That is some really nice story-telling right there. It’s compact and tidy, and perfectly tells the story with virtually no dialogue. The comment from the man in a previous panel that the Gazette is owned by members of the Court is very neatly concluded with that headline in the last panel. It’s a simple reminder that the Court is powerful enough to kill two people in a crowded train station, and get away with spinning whatever story they want to tell.
Throughout the whole issue, both Lucas’ art and Tynion’s story encompass the entire Court, from their elegant, classy exterior to the bloody, ruthless murderers that power the group. I went into this issue thinking I wasn’t going to like this book, and now I think this is one of my favorites of the month so far. Scott, what do you think? Was there enough to this issue that, despite Night of the Owls and a Talon title, you were able to get something out of it? How fun was it to see Harmon in all his glory?
Scott: I don’t know if “fun” is the word I’d use to describe it. Horrifying. Disturbing. Gruesome. I’m not sure what I’d call it exactly, but seeing Harmon sitting in a brothel, surrounded by dead women and boasting about how many people he’s killed that night is one of the most appalling images I can recall.
Like Shelby, I was pleasantly surprised by this issue. I didn’t think a Court of Owls story could offer anything new at this point, but the father’s narration along with the different vignettes really illustrates how much history the Court has in Gotham. It has existed for hundreds of years, and has the power to go after anyone it wants, even the Mayor or the Police Commissioner. If there’s one thing I’d nitpick about the Vignettes Tynion shows us, it’s that they’re too focused on the Court trying to maintain its secrecy. The Commissioner, the photographer, even Harmon — they’re all pursued by the Court out of fear of unwanted attention. But we already know the Court is good at keeping itself hidden. I’d rather see more instances where they’re pulling the strings, exhibiting their power and influence over Gotham. Their deal with the Mayor gets at this, but I hoped for more.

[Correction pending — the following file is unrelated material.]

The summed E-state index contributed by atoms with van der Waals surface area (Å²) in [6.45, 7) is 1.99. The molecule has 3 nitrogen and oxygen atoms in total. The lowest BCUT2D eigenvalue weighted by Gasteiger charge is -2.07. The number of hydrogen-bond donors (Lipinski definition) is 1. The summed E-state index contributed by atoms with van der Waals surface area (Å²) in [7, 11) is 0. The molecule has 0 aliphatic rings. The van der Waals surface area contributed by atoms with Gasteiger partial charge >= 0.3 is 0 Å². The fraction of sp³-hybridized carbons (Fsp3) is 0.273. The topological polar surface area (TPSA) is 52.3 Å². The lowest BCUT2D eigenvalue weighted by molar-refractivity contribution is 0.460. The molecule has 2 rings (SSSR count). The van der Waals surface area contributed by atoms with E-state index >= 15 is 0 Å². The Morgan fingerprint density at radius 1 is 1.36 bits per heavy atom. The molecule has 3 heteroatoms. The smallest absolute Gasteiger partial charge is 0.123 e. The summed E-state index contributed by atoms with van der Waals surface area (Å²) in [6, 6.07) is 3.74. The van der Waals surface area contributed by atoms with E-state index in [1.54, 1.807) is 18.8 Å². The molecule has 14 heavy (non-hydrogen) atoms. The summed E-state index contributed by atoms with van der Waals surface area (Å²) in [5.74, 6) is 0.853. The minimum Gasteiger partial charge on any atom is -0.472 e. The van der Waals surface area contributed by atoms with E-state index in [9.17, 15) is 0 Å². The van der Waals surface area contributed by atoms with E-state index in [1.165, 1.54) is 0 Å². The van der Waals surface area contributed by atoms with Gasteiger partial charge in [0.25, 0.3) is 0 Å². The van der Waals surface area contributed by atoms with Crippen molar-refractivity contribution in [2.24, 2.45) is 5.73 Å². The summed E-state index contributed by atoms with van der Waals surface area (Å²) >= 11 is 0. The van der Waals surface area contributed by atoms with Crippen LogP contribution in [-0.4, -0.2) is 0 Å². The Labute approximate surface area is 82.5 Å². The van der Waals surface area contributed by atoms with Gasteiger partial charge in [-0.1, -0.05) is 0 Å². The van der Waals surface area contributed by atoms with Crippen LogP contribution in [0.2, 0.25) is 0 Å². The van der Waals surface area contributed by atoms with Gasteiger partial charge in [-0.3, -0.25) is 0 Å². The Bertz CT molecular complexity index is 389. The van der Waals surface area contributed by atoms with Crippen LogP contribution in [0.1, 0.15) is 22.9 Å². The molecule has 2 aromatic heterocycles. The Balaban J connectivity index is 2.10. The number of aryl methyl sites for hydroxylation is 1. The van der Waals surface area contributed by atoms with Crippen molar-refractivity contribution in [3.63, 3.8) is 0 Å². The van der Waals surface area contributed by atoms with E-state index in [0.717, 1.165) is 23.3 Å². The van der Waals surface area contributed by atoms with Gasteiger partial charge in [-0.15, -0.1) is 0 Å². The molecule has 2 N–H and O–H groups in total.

This issue’s greatest success is in its horror elements. “Exquisite Dread” is about as perfect a title as they could have chosen for this issue. Each vignette is laced with a sense of impending doom, leading to the inevitable appearance of a Talon. Absolutely chilling is the Police Commissioner’s son reciting the Court of Owls rhyme or the noose dropping down behind the photographer. The best representation of pure dread comes as the Mayor gives into the Court’s wishes, then realizes even that isn’t enough to appease them.
The acting in those three symmetrical panels has a truly haunting effect. Look at the way the Mayor’s eyes stay glued to one spot as his mouth drops open and his face gradually turns to an expression of horror as he realizes his life is crumbling to pieces. I’ve never seen a man’s descent into madness shown so succinctly. Lucas’ art takes the suspense to another level throughout the issue. If there’s one thing I would say is “fun” about this issue, it’s looking at how he depicts Gotham through the various time periods. His heavy inks are a perfect match for the dark tone Tynion sets, and each panel is creepy as heck. Makes for a pretty good villains issue.
For a complete list of what we’re reading, head on over to our Pull List page. Whenever possible, buy your comics from your local mom and pop comic bookstore. If you want to rock digital copies, head on over to DC’s website and download issues there. There’s no need to pirate, right?